All of this has infuriated longtime Armstrong loyalists, many of whom sacrificed years and huge portions of their incomes to Worldwide under his strict tithing requirements. Cracks one ex-member: "If anything, [Tkach] should have called his book, Honey, I Shrunk the Church."


For many current and former Worldwide members, the headquarters -- with its splendid Ambassador Auditorium and other buildings set among lush gardens and gurgling fountains -- is hallowed ground.

It was there that Armstrong said God had led him in the 1940s, when the preacher came to Los Angeles from Oregon searching for a permanent home for his fledgling ministry. Generations of church offspring were sent there to attend now-defunct Ambassador College. From sound studios on the campus, Herbert and, later, his famous son, delivered The World Tomorrow radio and television broadcasts, giving the church impact -- and an image -- far in excess of its size. "It's more than simply a piece of real estate," says David Hulme, one of Armstrong's former lieutenants and co-founder of the United Church of God. "It's a symbol of a religious heritage and a way of life."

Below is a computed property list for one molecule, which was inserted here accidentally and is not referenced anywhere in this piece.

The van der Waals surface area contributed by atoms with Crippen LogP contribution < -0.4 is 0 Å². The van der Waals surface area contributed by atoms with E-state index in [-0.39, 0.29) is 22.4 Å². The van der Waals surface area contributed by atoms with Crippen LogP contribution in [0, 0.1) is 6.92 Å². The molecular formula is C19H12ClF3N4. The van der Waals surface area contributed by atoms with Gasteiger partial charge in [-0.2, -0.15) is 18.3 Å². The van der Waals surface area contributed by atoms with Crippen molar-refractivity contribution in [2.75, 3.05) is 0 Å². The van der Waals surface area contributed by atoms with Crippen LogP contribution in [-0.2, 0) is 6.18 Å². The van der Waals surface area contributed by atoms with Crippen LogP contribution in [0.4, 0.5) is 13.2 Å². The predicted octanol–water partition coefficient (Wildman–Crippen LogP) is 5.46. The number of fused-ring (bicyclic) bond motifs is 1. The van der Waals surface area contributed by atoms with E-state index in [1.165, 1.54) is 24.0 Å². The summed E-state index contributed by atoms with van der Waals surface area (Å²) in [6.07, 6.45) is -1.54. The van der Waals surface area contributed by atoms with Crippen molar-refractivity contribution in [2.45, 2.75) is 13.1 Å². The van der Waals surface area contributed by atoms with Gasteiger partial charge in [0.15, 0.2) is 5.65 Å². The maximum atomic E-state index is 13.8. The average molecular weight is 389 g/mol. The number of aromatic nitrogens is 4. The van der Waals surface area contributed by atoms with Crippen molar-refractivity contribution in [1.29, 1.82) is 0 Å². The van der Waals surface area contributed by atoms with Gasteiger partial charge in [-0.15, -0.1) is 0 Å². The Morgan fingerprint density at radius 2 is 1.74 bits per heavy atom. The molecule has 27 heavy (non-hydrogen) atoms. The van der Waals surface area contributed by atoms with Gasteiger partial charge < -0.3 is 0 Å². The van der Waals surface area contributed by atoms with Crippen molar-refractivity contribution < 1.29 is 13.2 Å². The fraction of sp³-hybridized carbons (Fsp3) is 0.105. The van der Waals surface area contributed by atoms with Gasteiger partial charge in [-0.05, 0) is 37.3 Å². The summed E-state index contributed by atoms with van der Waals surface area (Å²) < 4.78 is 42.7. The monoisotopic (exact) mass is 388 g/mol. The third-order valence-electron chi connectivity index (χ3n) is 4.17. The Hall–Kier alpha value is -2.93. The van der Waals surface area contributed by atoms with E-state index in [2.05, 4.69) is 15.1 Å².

Real estate sources say the campus, which faces upscale Orange Grove Boulevard and is within view of the Norton Simon Museum, could sell for between $100 million and $150 million. Among those rumored to have expressed interest are the DreamWorks studios, the Jet Propulsion Laboratory, and a major area university interested in its possible use as a satellite campus. Meanwhile, sources say the church is close to selling the former Ambassador University, 100 miles east of Dallas near the East Texas community of Big Sandy, for about $30 million. "It's practically a fire sale," says a source familiar with the negotiations, "but then you've got to remember, it is in the middle of nowhere." The prospective buyer, a politically ultra-conservative investor group, intends to open a military college on the site that it says will compete with The Citadel and Virginia Military Institute.